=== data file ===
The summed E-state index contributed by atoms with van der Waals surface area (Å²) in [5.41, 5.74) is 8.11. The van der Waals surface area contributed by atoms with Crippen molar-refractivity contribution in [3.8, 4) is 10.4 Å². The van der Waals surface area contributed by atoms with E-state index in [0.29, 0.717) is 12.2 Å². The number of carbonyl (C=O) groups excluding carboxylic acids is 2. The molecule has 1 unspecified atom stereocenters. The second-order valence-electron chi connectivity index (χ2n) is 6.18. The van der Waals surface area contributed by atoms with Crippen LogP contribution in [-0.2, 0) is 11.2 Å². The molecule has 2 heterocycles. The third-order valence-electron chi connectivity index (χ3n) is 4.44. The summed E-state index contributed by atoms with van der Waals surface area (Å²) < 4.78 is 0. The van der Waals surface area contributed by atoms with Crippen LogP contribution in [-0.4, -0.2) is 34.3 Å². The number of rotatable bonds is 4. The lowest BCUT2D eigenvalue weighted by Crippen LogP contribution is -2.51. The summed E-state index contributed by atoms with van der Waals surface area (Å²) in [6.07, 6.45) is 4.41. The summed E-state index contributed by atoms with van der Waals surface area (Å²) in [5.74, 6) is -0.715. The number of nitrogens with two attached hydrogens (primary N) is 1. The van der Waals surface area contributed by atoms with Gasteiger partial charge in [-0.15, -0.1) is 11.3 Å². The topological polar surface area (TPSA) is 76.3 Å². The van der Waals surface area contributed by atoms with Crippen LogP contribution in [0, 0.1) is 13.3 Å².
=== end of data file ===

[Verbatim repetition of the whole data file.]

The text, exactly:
The summed E-state index contributed by atoms with van der Waals surface area (Å²) in [5.41, 5.74) is 8.11. The van der Waals surface area contributed by atoms with Crippen molar-refractivity contribution in [3.8, 4) is 10.4 Å². The van der Waals surface area contributed by atoms with E-state index in [0.29, 0.717) is 12.2 Å². The number of carbonyl (C=O) groups excluding carboxylic acids is 2. The molecule has 1 unspecified atom stereocenters. The second-order valence-electron chi connectivity index (χ2n) is 6.18. The van der Waals surface area contributed by atoms with Crippen LogP contribution in [-0.2, 0) is 11.2 Å². The molecule has 2 heterocycles. The third-order valence-electron chi connectivity index (χ3n) is 4.44. The summed E-state index contributed by atoms with van der Waals surface area (Å²) < 4.78 is 0. The van der Waals surface area contributed by atoms with Crippen LogP contribution in [-0.4, -0.2) is 34.3 Å². The number of rotatable bonds is 4. The lowest BCUT2D eigenvalue weighted by Crippen LogP contribution is -2.51. The summed E-state index contributed by atoms with van der Waals surface area (Å²) in [6.07, 6.45) is 4.41. The summed E-state index contributed by atoms with van der Waals surface area (Å²) in [5.74, 6) is -0.715. The number of nitrogens with two attached hydrogens (primary N) is 1. The van der Waals surface area contributed by atoms with Gasteiger partial charge in [-0.15, -0.1) is 11.3 Å². The topological polar surface area (TPSA) is 76.3 Å². The van der Waals surface area contributed by atoms with Crippen LogP contribution in [0, 0.1) is 13.3 Å².